It’s pretty hard to find moments when we aren’t expressing ourselves. For instance, when we help a homeless man covered in a million bags hop a turnstile, we’re expressing our love of a thrifty deal. When we pass out drunk on a subway and wake up in Coney Island at four in the morning, we’re expressing how much we love trains. Self-expression seems to be a pretty f’ing constant occurrence.
Commercial yoga culture uses the ubiquity of self expression as a way to make yoga culture forever relevant to consumers by defining “yoga” as the very thing we can never not do. It’s a wondrous logical coup that allows commercial yoga culture to package and sell back to consumers whatever it is they want, and at the same time call it “yoga.” Think about it: If self-expression is all we ever do, and yoga is self-expression, than yoga is by definition anything you ever feel like doing.
- If painting is a form of self-expression, than painting is yoga.
- If dancing is a form of self-expression, than dancing is yoga.
- If singing is a form of self-expression, than singing is yoga.
It’s a win-win!
I love to boogie…..on the dance floor or in my kitchen, not on my yoga mat. I love to twirl and sing and have a good time, but that’s not what I look to yoga for. I don’t need to practice yoga to express myself. I express myself with my written words, with my fashion sense, the way I decorate my house, the art that I create, the flowers that I arrange, the collages I make, the songs that I sing, the conversations that I share. That feels like real self-expression to me. Making a yoga pose “mine” doesn’t really do it for me. I don’t feel the need to throw by body around in order to feel free to be me. I’m me all the time. I’m so into being me so much of the time, that yoga is one of the few times when I can and need to focus on something more, something other than just being “me.”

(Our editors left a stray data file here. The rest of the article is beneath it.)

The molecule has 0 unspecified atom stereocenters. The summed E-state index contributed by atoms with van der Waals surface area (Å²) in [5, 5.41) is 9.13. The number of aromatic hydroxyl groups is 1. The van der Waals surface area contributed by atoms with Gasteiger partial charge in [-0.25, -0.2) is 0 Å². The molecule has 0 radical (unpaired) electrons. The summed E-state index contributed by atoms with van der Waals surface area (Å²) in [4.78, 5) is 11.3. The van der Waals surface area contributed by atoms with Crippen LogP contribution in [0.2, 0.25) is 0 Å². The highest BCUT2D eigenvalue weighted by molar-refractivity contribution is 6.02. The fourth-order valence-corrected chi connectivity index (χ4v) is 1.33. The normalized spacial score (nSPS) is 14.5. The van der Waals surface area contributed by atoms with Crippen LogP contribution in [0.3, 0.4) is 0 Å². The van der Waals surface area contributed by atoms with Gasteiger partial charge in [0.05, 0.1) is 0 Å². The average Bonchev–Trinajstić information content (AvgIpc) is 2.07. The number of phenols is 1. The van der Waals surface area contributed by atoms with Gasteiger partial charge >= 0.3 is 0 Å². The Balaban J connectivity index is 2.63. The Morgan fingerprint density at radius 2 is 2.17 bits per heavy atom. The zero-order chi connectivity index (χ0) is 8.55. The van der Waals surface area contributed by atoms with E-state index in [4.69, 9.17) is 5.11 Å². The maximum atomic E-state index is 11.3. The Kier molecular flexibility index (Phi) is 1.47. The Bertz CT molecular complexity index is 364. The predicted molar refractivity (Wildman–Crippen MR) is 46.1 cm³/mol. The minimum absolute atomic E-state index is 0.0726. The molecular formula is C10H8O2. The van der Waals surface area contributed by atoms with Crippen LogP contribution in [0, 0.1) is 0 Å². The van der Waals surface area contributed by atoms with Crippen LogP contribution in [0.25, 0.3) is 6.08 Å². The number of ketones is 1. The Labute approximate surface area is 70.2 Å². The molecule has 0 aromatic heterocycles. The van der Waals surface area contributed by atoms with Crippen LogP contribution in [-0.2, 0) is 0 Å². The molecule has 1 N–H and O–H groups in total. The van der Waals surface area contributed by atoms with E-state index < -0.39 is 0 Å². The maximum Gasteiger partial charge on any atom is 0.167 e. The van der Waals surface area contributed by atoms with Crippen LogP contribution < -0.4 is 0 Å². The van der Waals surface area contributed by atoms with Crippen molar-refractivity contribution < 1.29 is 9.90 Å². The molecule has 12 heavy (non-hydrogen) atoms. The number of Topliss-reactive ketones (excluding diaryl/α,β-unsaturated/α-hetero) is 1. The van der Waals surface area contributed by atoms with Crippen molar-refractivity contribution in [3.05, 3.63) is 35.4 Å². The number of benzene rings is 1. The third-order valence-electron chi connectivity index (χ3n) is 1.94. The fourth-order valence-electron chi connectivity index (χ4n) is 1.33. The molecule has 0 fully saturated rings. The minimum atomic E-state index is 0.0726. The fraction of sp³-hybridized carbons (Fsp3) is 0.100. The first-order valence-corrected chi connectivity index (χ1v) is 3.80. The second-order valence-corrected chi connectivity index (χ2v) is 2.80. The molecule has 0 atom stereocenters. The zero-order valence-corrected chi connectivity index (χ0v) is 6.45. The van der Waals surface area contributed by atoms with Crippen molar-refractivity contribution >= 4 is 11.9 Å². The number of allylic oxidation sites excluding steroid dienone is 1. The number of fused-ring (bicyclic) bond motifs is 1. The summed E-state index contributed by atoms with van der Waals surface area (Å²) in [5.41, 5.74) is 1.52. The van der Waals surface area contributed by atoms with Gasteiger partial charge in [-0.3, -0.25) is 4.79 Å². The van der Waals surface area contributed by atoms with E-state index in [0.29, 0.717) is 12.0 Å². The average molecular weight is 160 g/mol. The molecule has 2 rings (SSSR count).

However, some people don’t see it that way. Looking back at Meghan Blalock’s piece “The Shared Truths of Fashion and Yoga,” we get a rather different point of view. Here, Blalock quotes yoga practitioner and writer, Sarah Herrington:
“Yoga is about authentic experience and expression to me. I think the same can be said about fashion,” she says. “It’s also about finding freedom within structure. Can you find the sense of freedom and ease within a structured [yoga] shape like warrior two? Same with fashion: can you find the freedom and expression within the forms of clothing/accessories? That’s one thing that amazes me about fashion: essentially designers work with the same template: the body. But they find freedom and expression within those bounds.”
“There is definitely a correlation between [fashion and yoga],” she says. “If you call yourself a yogi, it’s a self-proclaimed title. With the clothing you put on your body, you want to show, ‘Hey, I’m a yogi!’
Blalock herself states quite frankly that:
[Yoga and fashion] share a core truth: they are vehicles by which one can both discover one’s core self and endlessly re-shape one’s identity.
Personally, I don’t really get the arguments laid out above that are pro-yoga-as-self-expression. It’s kinda like saying, “Eating a banana is the same as sucking a penis, ’cause both go in your mouth.” I mean, yes. Both require a bit of “peeling,” and both have the potential of “regulating” your bowel movements, but come on. Only one turns a weird color if not attended to.